Nichols and McChesney lay out the dire situation faced by modern newspapers--shuttered bureaus, gutted staffs, and profit-minded focus on fluff rather than hard news (that reminds me: What has Octomom been doing lately?). We see some of the results today: major cities with no major newspapers to contribute to public life.
The authors trace this predicament to a generation preceding the internet age. They add that today's economic woes alone do not account for the struggles faced by newspapers. For these authors, the return of conglomerates, vaster and more intricate even than the Gilded Age trusts, helped doom the independent press. The result? "We are entering historically uncharted territory in America, a country that from its founding has valued the press not merely as a watchdog but as the essential nurturer of an informed citizenry."
Nichols and McChesney offer a solution that they readily admit will inspire a knee-jerk reaction by some folks: Federal subsidies. A bailout for journalists. A sort of infrastructure stimulus plan for the Fourth Estate.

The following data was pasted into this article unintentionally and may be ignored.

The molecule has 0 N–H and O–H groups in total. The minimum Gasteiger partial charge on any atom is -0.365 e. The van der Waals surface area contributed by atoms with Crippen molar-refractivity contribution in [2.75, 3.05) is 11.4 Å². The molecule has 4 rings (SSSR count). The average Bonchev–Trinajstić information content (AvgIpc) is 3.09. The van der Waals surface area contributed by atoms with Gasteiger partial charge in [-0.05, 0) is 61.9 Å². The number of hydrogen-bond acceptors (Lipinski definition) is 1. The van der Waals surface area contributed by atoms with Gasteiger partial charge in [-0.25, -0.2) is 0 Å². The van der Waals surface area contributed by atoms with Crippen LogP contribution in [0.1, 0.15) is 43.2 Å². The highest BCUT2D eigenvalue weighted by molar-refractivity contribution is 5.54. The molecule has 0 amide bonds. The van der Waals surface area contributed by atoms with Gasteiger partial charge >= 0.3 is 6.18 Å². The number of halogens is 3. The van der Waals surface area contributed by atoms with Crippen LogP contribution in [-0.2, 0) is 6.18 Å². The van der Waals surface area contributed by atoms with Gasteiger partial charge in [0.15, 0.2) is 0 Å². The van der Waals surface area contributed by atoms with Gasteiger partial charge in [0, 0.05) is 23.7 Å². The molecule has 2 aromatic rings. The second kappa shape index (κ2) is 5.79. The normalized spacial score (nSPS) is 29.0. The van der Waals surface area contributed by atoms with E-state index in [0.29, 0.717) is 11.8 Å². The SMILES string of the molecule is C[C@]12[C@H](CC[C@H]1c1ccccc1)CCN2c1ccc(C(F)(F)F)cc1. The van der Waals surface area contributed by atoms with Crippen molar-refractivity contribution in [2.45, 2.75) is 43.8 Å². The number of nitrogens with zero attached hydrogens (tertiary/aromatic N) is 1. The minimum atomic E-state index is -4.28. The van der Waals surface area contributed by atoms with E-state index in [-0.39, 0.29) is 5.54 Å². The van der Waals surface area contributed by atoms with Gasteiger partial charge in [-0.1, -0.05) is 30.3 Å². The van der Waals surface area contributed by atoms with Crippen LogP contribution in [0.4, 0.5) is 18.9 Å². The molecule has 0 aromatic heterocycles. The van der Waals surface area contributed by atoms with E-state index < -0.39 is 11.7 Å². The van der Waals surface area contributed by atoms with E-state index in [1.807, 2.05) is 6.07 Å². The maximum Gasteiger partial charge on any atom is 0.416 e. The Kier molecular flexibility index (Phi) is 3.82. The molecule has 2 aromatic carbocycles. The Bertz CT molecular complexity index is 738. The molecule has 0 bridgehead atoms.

Anticipating the howls from both the Left and the Right (mostly from the Right, I presume) about government interference in the free press, Nichols and McChesney note that the U.S. government has always subsidized the press in one form or another, through reduced-rate mail to revenue-enhancing public notices, not to mention the reservation of some of the electronic spectrum to the "public good." And even amid our current fiscal difficulties, enhanced support for a free press can hardly come at too dear a price, they say. What do they propose?
Nichols and McChesney conclude that the total pricetag should be around $60 billion over the next three years. What do you think? Are they onto something? Or are they ignoring the inevitable?
Read the entire article: The Death and Life of Great American Newspapers
March 24, 2009 update: Reuters reports that Senator Benjamin Cardin has proposed an amendment to allow newspapers to gain tax breaks by becoming non-profits - and losing their ability to make political endorsements: U.S. bill seeks to rescue faltering newspapers